For years, Angelica Duran, Alejandra Rado and Maria Benavides have met nightly for coffee on Eighth Lane around 9 or 10, when they get off work.
“We talk about our children, our problems; we laugh; we gossip,” said Rado, 40, who has lived in South San Francisco for 18 years and on Eighth Lane for seven.
“Ooh!” squealed Duran, 48, pulling her scarf in front of her face when asked what they talk about. “It’s a secret.”
These nightly meetings go back 20 years, but their future is now uncertain. Since the on Eighth Lane that killed three young men and left three injured, the women have met only rarely. Benavides, who used to live on Eighth Lane but now lives on Hemlock Avenue, said she’s frightened to come out.
“I get scared when a car passes, if it’s driving fast,” Benavides said.
Eighth Lane is more of an alleyway than a street, and many of families who live there are related. Everyone knows everyone, and residents say that before Dec. 22, it was common to see 10-, 11- and 12-year-olds running around outside, playing cops and robbers, soccer and hide-and-go seek until 11pm or midnight.
“It used to be like everyone has their doors open; they were running in and out,” said Sara Alvarez, 31, who lives on Eighth Lane with her husband and five children. “Everyone looks out for everybody on Eighth Lane. If I see [someone else’s] kid, I’m going to say, ‘What are you doing?’”
But since the shooting, it’s as if the lane has been emptied of children.
“It was never this quiet,” said Ralph Tavake, who lives next door to Alvarez.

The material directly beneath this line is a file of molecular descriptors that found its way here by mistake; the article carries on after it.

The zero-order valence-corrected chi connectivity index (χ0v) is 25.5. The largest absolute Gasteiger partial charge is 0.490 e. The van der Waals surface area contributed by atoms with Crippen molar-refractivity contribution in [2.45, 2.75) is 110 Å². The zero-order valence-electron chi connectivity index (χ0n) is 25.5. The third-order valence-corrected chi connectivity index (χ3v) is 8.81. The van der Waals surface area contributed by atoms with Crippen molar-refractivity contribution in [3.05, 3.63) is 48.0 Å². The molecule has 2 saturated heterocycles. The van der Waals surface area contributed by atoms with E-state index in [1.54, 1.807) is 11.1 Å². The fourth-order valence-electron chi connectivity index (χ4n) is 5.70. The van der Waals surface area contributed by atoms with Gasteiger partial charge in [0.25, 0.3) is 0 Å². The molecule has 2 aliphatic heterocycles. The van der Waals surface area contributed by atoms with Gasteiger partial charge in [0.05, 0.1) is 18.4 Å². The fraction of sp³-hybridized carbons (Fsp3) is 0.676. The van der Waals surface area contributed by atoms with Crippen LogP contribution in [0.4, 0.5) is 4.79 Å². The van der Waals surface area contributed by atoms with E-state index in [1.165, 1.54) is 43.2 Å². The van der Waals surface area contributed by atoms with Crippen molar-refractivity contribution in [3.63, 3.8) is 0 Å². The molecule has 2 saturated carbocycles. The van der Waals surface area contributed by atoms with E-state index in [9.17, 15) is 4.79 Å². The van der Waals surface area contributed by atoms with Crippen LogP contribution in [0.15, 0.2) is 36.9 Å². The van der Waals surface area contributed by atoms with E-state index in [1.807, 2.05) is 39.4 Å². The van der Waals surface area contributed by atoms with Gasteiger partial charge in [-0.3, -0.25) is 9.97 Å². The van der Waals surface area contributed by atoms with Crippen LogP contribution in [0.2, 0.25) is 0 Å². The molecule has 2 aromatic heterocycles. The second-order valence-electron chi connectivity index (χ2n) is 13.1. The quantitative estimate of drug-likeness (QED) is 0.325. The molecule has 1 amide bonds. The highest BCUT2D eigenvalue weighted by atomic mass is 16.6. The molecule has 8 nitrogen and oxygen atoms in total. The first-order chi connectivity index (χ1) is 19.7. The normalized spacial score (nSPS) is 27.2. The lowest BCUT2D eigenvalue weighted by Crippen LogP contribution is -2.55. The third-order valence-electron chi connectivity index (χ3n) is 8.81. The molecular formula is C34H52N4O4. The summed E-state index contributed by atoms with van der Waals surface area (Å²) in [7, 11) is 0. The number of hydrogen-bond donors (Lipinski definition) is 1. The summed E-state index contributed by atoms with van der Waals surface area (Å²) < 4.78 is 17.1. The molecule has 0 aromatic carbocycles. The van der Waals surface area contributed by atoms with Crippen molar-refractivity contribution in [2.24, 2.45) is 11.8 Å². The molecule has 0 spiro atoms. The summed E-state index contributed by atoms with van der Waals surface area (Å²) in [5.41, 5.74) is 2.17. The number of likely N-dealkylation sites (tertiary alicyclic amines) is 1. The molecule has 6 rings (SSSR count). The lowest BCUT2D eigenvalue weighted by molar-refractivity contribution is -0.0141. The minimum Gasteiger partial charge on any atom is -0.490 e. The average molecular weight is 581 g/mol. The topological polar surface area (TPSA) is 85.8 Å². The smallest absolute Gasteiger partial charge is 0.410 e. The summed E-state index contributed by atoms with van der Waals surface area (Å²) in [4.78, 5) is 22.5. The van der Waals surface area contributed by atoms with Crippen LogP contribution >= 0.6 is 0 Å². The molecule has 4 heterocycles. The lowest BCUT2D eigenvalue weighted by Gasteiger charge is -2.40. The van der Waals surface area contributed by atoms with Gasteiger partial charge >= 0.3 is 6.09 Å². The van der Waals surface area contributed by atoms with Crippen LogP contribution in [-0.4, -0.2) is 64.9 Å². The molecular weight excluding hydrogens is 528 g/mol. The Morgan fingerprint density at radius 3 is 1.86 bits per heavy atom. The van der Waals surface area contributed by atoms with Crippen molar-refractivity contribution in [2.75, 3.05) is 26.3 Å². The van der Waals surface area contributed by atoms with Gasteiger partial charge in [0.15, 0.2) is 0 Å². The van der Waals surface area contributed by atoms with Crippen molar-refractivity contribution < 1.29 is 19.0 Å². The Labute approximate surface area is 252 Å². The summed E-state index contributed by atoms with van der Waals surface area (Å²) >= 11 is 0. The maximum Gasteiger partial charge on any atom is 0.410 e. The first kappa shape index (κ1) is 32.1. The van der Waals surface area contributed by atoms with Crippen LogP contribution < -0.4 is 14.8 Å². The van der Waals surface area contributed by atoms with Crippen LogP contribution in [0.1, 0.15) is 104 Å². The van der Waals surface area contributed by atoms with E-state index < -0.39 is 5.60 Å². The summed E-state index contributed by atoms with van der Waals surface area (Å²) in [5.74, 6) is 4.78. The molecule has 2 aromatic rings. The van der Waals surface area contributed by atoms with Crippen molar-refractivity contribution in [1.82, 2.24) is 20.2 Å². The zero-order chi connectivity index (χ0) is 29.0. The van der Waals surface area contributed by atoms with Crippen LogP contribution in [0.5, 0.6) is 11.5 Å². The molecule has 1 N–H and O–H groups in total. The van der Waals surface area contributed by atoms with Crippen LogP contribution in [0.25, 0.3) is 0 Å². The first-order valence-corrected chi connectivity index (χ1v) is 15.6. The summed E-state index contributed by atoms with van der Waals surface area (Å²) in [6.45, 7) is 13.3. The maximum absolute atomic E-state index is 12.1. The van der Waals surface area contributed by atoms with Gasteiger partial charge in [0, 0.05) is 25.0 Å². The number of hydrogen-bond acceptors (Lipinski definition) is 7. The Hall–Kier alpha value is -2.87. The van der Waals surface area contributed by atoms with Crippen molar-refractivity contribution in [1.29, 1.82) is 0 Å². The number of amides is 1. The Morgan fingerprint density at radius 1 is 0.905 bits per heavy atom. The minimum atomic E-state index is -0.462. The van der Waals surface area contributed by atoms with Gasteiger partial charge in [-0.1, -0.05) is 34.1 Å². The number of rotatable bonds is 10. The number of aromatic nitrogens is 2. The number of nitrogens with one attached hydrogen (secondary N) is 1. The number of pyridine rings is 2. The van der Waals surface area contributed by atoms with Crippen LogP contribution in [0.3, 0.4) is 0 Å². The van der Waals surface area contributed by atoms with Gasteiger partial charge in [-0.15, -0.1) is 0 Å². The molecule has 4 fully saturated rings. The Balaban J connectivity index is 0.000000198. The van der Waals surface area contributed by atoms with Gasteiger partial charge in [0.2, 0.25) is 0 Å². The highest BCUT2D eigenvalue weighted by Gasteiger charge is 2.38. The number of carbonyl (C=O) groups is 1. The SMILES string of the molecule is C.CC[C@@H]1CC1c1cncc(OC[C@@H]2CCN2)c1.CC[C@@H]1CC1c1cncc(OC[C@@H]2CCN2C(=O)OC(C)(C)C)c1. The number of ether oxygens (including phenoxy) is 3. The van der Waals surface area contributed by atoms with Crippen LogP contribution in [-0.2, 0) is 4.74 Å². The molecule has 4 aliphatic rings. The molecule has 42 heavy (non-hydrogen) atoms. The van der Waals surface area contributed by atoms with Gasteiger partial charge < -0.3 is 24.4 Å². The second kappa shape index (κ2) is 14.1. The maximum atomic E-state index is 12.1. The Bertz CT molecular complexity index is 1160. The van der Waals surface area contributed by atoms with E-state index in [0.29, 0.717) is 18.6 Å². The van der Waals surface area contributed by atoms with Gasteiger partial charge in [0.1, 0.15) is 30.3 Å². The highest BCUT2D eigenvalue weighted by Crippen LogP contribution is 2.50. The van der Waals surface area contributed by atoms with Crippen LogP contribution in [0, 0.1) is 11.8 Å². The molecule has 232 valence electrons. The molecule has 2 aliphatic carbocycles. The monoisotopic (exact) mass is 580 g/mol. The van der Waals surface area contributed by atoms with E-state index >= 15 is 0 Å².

Alvarez said that upwards of 30 kids lived on Eighth Lane before the shooting, though four families have moved away since. Where once kids played and ran to the corner store for candy five or six times a day, they now stay inside. When they do go out, their mothers don’t take their eyes off them.
“I’m concerned about someone from outside coming and shooting our kids,” said Jose Gomez, 50, Alvarez’s father.
“They’re imprisoned in their homes,” said Alvarez, who now calls her 15-year-old son constantly when he’s out with his friends.
“It’s the fear that they’ll go out and not come back,” said Maria Lopez, whose son, Jose Manuel Lopez, 15, was shot and killed just blocks away on Hickory Avenue in May. Lopez has a 20-year-old son and an 11-year-old daughter, and she said that even after the trauma of her middle child’s violent death, the shooting in December left her even more scared. She doesn’t let her daughter go out by herself.
Jose Manuel Lopez’s killing is unsolved, as are those of the three men who died on Dec. 22: Gonzalo Avalos, 19, Omar Cortez, 18, and Hector Flores, 20. The San Mateo County Gang Task Force is assisting in the investigation, and the South San Francisco Police Department has focused on quashing gang activity since the December shooting.
But many residents of Eighth Lane bristle at what they see as a reflexive designation of “gang activity” and say it gives police an excuse to harass their children. Police presence has increased since the shooting, and Alvarez said that she is protective of her children both out of fear of violence and because she wants them to avoid police contact.
The South San Francisco city council in reserve funds to hire more police officers and implement a targeted policing strategy that includes a zero-tolerance police toward identified gang members.
“Anytime they’re acting out, they will be prosecuted,” said Chief of Police Michael Massoni about the new policy. “No questions asked.”
Alvarez worries her son will be labeled a gang member by association because she had family and friends who were in gangs when she was growing up. More than anything, she wishes the neighborhood had a recreation center where kids could hang out without inviting police scrutiny.
For their part, Duran, Rado and Benavides attempted to revive their ritual by meeting for coffee on Eighth Lane on Sunday afternoon. When the Super Bowl ended, someone set of fireworks, and the noise scared a young kid, who screamed and ran away.
It sounded like gunshots.
“It makes us sad because the kids don’t play the same way,” Duran said.